So it’s more or less back to normal. The worst is past, but there’s still no clarity as to whether the liver swelling will affect him long-term. Just a matter of keeping him fed and hydrated and more activity to help burn off or redistribute the fat that’s left in his system. Then figuring out what can be done to get him some more exercise. He seems to like exploring outside of his tank, but that’s not a viable option. Maybe a gecko obstacle course or something.
So I’ve been busy lately. Just not with stuff that you can really see.
Like the tiny creature above. This is Doctor Connors, your average leopard gecko from a big pet store which my son bought as a pet. And things were fine for about four or five days. Then he stopped eating. And kept stopped eating for another few days. So he went to the vet. He got a tube feeding and weighed out (already skinny) then sent home with medication and instructions for administering said medication.
Note that Dr. Connors is about six inches long and at this point weighed six grams and change. We get to give him medicine and watch him not eat. After a few more days, he goes back to the vet. They take him and say “fifty-fifty chance that he’ll make it.” I bring my kids around to say goodbye to the little fella, my son especially as the lizard is his pet (and really doesn’t have a name at this point as we’ve only had him healthy for about a week and the rest of the time has been pins and needles.) The vet, who really has done a much better job than perhaps I’ve suggested in this narrative, says that we should go to the pet store and invoke the warranty and get a new lizard.
We do. He’s a giant gecko named Apollo and has settled into things quite well.
Four days later, I get a call from the pet store saying that Dr. Connors has been stabilized at the vet and can come home. And since our house is as close to home as he’s got, I go to get a new tank and lights and water dishes and hides and reptile carpet and bugs to try to feed him. Dr. Connors still refuses to eat. So it’s calcium drop and water/pedialyte baths and me trying to feed him what amounts to finely-ground dog food in an effort to put some protein into his system and get his metabolism started again.
See, once geckos go anorexic, they take the fat that’s stored in their tails and break into it. And if the stress is big enough, they metabolize it quickly. Too quickly, in fact. Hepatic hyperlipotosis or something close to it. The fat in their bloodstream collects in their liver and it swells up, as does the gallbladder. This was noted earlier, but as a side symptom, not as a potential cause of his failure to eat. Previously it was thought that he’d maybe picked up a parasite or a dreaded Cryptosporidium infection (which is always terminal, usually sooner and not later.)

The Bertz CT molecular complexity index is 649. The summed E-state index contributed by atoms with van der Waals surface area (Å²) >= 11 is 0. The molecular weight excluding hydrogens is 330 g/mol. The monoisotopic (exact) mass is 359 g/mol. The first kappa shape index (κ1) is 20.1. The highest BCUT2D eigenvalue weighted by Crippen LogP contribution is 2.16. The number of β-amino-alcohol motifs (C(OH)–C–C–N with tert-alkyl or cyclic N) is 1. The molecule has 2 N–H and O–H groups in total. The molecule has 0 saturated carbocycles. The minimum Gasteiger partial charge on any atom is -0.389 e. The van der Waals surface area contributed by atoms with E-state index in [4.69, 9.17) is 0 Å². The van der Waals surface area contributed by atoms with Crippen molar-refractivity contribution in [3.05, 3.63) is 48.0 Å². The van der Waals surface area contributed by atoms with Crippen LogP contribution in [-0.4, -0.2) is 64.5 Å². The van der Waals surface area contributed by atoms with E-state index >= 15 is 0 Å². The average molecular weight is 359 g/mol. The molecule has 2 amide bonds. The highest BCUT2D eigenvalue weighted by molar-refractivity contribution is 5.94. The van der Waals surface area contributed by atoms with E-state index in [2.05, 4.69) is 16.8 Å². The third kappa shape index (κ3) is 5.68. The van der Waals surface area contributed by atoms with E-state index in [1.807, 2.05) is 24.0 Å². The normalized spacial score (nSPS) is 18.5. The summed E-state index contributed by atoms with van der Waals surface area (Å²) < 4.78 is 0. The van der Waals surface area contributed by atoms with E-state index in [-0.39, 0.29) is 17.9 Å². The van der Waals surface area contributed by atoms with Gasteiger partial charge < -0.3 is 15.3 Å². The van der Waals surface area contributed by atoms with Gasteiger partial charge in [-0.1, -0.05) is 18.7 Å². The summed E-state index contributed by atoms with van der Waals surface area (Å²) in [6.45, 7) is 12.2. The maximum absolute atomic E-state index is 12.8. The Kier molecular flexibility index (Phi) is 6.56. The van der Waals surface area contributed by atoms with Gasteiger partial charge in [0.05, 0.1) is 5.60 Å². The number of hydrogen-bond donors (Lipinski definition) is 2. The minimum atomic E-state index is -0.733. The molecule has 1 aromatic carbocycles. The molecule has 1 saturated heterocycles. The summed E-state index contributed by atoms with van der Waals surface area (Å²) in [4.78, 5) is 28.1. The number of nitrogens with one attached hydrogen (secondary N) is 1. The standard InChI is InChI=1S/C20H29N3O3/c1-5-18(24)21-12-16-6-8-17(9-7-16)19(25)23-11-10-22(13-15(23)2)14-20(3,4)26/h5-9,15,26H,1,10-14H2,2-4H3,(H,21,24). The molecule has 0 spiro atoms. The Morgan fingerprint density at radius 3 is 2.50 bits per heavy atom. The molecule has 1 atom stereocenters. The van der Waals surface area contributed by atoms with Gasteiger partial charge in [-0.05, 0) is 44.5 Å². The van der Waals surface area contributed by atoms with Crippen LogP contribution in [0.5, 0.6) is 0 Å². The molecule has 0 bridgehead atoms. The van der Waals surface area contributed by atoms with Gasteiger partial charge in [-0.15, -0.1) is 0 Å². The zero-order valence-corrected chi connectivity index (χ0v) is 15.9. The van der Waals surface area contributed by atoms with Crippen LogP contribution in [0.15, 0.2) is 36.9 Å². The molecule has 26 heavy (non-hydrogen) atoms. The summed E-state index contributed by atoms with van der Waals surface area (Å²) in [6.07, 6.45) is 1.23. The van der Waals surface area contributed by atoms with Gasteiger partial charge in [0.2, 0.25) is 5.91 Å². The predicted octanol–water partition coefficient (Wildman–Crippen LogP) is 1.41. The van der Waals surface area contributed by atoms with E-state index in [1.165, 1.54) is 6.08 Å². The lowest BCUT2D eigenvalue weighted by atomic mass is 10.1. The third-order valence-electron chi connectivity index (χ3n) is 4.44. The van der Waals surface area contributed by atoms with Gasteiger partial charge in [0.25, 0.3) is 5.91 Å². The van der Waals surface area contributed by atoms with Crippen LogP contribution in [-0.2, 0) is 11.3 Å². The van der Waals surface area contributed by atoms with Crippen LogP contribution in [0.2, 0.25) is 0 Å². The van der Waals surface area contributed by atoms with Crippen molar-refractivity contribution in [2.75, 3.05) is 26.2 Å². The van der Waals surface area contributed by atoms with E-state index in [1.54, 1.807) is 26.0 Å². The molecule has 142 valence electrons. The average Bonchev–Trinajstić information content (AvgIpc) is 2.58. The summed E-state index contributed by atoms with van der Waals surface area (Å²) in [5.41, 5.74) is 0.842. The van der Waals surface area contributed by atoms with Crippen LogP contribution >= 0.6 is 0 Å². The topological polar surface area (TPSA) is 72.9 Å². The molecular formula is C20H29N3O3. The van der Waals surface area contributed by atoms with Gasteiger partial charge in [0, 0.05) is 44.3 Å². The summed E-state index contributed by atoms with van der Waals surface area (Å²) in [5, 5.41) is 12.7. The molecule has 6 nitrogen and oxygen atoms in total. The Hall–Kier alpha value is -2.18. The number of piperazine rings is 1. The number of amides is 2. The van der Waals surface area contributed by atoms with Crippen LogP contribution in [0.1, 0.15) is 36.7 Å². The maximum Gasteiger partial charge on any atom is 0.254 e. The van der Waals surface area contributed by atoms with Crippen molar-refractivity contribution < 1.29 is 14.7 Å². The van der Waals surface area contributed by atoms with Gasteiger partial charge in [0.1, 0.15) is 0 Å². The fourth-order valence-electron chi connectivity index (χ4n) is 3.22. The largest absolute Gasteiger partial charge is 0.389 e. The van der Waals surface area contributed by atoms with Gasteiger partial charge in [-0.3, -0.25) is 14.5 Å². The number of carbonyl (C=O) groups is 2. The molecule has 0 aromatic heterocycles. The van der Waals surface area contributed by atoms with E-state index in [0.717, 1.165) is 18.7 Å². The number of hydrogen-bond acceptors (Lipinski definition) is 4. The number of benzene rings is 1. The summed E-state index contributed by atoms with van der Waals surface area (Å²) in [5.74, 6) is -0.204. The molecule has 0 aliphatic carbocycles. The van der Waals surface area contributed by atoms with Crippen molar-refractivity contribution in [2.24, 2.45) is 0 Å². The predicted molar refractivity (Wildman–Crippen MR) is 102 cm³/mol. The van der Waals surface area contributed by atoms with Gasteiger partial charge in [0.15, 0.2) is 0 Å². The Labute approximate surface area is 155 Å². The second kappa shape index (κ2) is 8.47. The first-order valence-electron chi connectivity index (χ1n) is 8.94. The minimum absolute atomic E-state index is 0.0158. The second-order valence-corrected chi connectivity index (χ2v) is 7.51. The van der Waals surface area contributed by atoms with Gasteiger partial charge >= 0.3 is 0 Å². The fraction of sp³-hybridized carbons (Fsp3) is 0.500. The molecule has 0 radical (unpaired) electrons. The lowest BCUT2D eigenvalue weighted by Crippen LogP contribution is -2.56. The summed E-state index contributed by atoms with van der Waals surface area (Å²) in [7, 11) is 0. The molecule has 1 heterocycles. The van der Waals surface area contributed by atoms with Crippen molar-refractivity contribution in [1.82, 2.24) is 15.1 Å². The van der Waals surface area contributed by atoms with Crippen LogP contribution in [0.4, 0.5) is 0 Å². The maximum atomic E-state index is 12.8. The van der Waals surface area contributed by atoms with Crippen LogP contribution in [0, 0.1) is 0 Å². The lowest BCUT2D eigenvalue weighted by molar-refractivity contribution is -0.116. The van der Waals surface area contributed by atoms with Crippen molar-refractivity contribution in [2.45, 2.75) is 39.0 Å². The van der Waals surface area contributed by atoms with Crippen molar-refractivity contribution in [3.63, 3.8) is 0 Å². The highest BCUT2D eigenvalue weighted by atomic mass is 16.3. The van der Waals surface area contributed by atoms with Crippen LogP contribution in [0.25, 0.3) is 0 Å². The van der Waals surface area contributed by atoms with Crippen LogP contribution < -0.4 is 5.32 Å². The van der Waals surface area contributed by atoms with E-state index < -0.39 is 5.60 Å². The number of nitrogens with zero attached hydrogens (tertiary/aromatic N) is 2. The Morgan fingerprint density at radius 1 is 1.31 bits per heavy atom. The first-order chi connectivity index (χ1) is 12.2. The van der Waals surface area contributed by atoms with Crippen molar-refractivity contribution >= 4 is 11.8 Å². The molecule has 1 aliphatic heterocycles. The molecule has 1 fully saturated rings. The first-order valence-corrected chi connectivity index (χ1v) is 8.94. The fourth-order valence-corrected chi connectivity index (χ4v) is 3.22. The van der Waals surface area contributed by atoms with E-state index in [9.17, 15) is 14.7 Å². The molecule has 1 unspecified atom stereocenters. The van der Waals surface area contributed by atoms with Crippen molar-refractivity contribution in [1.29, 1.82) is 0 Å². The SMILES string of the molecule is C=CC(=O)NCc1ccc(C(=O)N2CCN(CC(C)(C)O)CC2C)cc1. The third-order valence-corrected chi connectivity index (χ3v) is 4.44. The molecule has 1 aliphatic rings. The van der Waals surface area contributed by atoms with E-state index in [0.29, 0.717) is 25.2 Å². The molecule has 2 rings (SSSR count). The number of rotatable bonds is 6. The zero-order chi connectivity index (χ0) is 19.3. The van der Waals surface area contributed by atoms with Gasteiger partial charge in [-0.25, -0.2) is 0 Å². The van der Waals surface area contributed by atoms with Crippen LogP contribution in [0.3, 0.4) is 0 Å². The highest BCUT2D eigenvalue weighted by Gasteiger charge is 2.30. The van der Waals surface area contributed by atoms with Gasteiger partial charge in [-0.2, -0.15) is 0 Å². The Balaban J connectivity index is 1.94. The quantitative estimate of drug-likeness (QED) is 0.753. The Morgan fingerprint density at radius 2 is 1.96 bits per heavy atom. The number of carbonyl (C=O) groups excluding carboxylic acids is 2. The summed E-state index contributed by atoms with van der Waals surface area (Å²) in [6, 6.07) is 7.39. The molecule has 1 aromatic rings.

He’s still refusing to eat, though is otherwise relatively active and pretty calm, contentedly crawling over my hands and up my arms, not freaking out when he’s handled. But not eating either. At this point, I’m pretty desperate. It’s been three weeks of off and on care and trying to hand feed this tiny creature. It’s become impossible to even give the food that I’d been able to trick him into eating. So I try an emergency diet (which is mostly an egg-based thing, as far as I can tell) and he’s able to eat it, mostly because it’s one step above liquid and will lick it off his lips.
Three days of this.
And then something happens. The butter worm that I’d put in his dish, more as an act of desperation than anything else, disappears while I’m out shopping. I take stuff out of the tank, looking for the escaped worm. There’s no way he’d eaten it. That would be like you or me eating a whole ham in a sitting. But the worm is nowhere to be found. So I put another one in. It disappears that night, even though Dr. Connors doesn’t do much other than hide out under the fake plastic rocks he’s got.
Two days ago, he started eating crickets on his own.
His liver is still swollen, or was as of Monday. The vet says the only thing to do is to keep him fed and get him some exercise to metabolize the food and hopefully getting his body to work normally will cause the stored fat in the liver to be processed. No guarantees of that.
In the meantime, I’ve learned far more about the keeping of leopard geckos than I intended to, from creating a heat gradient (and using the temperature gun that my brother in law gave me for Christmas to check that), to the right food for a growing gecko, to how to trick a gecko into opening its mouth (which only sometimes works). Mostly I’ve had to learn how to be very, very, very gentle, as the creature that I’ve been spending all this effort feeding could be snapped like a twig at any moment by my stupid sausage-like fingers.
Hopefully he’ll stick around awhile.